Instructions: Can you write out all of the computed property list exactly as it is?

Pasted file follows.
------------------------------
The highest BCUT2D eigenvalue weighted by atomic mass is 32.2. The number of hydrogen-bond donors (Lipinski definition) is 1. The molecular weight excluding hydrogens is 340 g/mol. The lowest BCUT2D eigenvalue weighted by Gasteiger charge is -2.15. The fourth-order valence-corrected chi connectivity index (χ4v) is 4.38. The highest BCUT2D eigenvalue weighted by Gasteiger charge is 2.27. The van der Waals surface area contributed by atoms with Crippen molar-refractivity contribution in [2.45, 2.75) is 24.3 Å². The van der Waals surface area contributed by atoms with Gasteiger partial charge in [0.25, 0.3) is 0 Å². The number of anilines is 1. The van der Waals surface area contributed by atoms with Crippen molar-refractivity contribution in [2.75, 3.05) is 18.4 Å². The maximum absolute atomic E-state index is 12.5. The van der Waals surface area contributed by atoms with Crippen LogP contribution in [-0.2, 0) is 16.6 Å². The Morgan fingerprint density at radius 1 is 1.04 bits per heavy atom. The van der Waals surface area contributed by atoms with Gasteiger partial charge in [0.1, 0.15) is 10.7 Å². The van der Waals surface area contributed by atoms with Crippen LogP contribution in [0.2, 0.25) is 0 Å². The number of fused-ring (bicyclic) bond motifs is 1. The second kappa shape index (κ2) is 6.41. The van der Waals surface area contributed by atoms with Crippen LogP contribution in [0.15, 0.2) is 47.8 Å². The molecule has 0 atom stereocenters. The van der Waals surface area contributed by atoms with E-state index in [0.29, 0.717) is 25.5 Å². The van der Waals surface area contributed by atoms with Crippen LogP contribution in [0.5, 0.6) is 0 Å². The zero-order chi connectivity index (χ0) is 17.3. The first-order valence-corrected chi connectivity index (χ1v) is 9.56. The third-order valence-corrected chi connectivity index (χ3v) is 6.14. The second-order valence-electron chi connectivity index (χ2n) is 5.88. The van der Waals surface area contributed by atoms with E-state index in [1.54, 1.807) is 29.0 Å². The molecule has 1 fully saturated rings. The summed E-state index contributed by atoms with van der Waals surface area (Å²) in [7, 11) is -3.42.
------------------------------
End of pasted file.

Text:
The highest BCUT2D eigenvalue weighted by atomic mass is 32.2. The number of hydrogen-bond donors (Lipinski definition) is 1. The molecular weight excluding hydrogens is 340 g/mol. The lowest BCUT2D eigenvalue weighted by Gasteiger charge is -2.15. The fourth-order valence-corrected chi connectivity index (χ4v) is 4.38. The highest BCUT2D eigenvalue weighted by Gasteiger charge is 2.27. The van der Waals surface area contributed by atoms with Crippen molar-refractivity contribution in [2.45, 2.75) is 24.3 Å². The van der Waals surface area contributed by atoms with Gasteiger partial charge in [0.25, 0.3) is 0 Å². The number of anilines is 1. The van der Waals surface area contributed by atoms with Crippen molar-refractivity contribution in [2.75, 3.05) is 18.4 Å². The maximum absolute atomic E-state index is 12.5. The van der Waals surface area contributed by atoms with Crippen LogP contribution in [-0.2, 0) is 16.6 Å². The Morgan fingerprint density at radius 1 is 1.04 bits per heavy atom. The van der Waals surface area contributed by atoms with Gasteiger partial charge in [0.1, 0.15) is 10.7 Å². The van der Waals surface area contributed by atoms with Crippen LogP contribution in [0.2, 0.25) is 0 Å². The number of fused-ring (bicyclic) bond motifs is 1. The second kappa shape index (κ2) is 6.41. The van der Waals surface area contributed by atoms with Crippen LogP contribution in [0.15, 0.2) is 47.8 Å². The molecule has 0 atom stereocenters. The van der Waals surface area contributed by atoms with E-state index in [0.29, 0.717) is 25.5 Å². The van der Waals surface area contributed by atoms with Crippen LogP contribution in [0.5, 0.6) is 0 Å². The zero-order chi connectivity index (χ0) is 17.3. The first-order valence-corrected chi connectivity index (χ1v) is 9.56. The third-order valence-corrected chi connectivity index (χ3v) is 6.14. The second-order valence-electron chi connectivity index (χ2n) is 5.88. The van der Waals surface area contributed by atoms with E-state index in [1.54, 1.807) is 29.0 Å². The molecule has 1 fully saturated rings. The summed E-state index contributed by atoms with van der Waals surface area (Å²) in [7, 11) is -3.42.